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Pagglait Movie Review - Astik Ki Tehrvi

In Pagglait, a terrific cast plunges us into a funeral. 


The entire cast of Pagglait is terrific. I loved each and every actor in this film. All of them owned the screen without overshadowing the other player. Movies with big ensemble names could learn a thing or two about teamwork from Pagglait. However, if I have to pick a favorite, I would choose Ashutosh Rana any day. Here is an actor who doesn't act but lives in the moment. He channels the "funeral mood" from real life. Notice the depth in his broken face or the way he pauses when delivering a line. Rana is simply superb in every way. 

Umesh Bist, the writer and director of Pagglait, assembles his characters for the funeral of Sandhya's (Sanya Malhotra) husband named Astik. You think The Great Indian Wedding is chaotic? Wait till you find yourself at a funeral for 13 days. We love spending lavishly on occasions, even if there are loans dangling like a sword on our heads. Shivendra (Ashutosh Rana), Astik's father, says, "Humara ladka guzar gaya hai. Hum discount nahi maang rahe hain." Bist exposes the pretence behind the Indian funeral without excessive underlining. We are made to act in a certain way even when its opposite goes on within our minds. Astik's brother Alok (Chetan Sharma) is forced to shave his head and urged to eat the food he doesn't want to.

The biggest burden is put on Sandhya. As she is the wife of the deceased, she is expected to mourn and break her bangles. But Sandhya is not able to conjure even a drop of tear. She is not affected by the loss of her husband in the way she felt for her cat, who got run over by a car. But funeral it is and cry you must. Her mother immediately diagnoses Sandhya's condition as being jinxed by an evil eye. This is an Indian family where logic takes a backseat, and superstition drives the vehicle. The words "progressive" and "open-minded" exists in their verbal dictionary but are never used practically. When Sandhya's Muslim friend named Nazia (Shruti Sharma) arrives at the setting, an air of discomfort surrounds the elders in the family, especially Roshan (Raghubir Yadav) is irked by her presence. Needless to say, her cups and plates are separated from the rest of the household.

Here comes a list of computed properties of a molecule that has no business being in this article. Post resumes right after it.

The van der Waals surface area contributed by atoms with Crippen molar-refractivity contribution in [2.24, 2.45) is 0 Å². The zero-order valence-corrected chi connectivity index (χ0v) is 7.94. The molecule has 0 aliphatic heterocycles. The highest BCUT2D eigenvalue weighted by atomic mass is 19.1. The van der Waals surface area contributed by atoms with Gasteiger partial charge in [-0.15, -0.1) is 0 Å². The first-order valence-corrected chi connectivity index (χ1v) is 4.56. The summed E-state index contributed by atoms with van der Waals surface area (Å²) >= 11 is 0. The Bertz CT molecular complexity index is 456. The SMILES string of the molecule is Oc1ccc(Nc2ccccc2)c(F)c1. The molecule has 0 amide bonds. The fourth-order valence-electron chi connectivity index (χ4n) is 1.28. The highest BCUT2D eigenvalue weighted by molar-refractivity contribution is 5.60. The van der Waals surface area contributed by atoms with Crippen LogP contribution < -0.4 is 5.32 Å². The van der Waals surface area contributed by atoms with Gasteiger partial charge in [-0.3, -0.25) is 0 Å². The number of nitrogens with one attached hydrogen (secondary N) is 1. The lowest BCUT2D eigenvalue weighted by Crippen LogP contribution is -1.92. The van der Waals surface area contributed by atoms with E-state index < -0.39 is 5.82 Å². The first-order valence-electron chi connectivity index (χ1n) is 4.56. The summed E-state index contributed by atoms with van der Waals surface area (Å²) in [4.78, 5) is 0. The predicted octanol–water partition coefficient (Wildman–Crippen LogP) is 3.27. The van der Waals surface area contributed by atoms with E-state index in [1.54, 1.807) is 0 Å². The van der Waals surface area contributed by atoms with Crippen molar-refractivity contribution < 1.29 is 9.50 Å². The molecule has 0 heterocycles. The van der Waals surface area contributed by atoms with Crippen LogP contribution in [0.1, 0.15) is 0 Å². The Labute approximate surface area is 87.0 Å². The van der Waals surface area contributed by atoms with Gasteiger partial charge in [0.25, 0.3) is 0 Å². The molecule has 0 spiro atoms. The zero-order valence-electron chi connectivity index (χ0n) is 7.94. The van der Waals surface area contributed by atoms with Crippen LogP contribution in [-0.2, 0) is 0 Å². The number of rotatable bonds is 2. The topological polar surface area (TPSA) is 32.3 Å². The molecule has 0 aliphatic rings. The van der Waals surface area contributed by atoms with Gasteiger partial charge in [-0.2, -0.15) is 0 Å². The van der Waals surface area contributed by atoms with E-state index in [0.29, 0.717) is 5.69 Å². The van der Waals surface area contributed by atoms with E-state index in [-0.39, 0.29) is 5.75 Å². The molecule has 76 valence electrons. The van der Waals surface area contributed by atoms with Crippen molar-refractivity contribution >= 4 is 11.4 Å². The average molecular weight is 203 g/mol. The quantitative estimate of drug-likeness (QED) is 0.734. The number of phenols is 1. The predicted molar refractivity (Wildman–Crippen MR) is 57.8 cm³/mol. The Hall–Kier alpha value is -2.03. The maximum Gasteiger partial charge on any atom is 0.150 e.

Bist shows an excellent observation of the situation under scrutiny. The bit where a ruckus is created over a receipt and when faces are ruffled because they are excluded from taking the ashes to the holy Ganges are well-realized. As the group arrives at the sacred place, they are swarmed with pandits endorsing themselves for carrying out the deed. Bist, intentionally or unintentionally, inserts a dog among them, blurring the line between the sounds of the shouting pandits and the barking of the animal. Alok's chores are cut with Sandhya's appeasements. Both of them are not in the mood to weep. But one is coerced into the ritual while another breaks free from it.

The seeds of liberation inside Sandhya are further watered by Akansha (Sayani Gupta). She is everything Sandhya desires to be - modern, has a job, lives alone on her own terms. Other than that, there is possibly a hint of a romantic attraction. Maybe the reason why Sandhya was not able to romantically attach herself to her husband is that she is into women? But Pagglait doesn't fully explore this angle. On the other hand, I am also happy it didn't go there because Pagglait has a lot on its plate, and this angle could have stuck out like a sore thumb. 

A movie like Pagglait is expected to end with a heavy-handed monologue. I could imagine Akshay Kumar rubbing his hands and waiting for the delivery joyously. Fortunately for us (and unfortunately for him), it bows down gently without being noisy. I didn't buy into Alok's transformation, but Sandhya's confidence and the film's optimism brighten the light at the end of the tunnel.

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from Movie Reviews https://moviesinmydna.blogspot.com/2021/04/pagglait-movie-review-astik-ki-tehrvi.html
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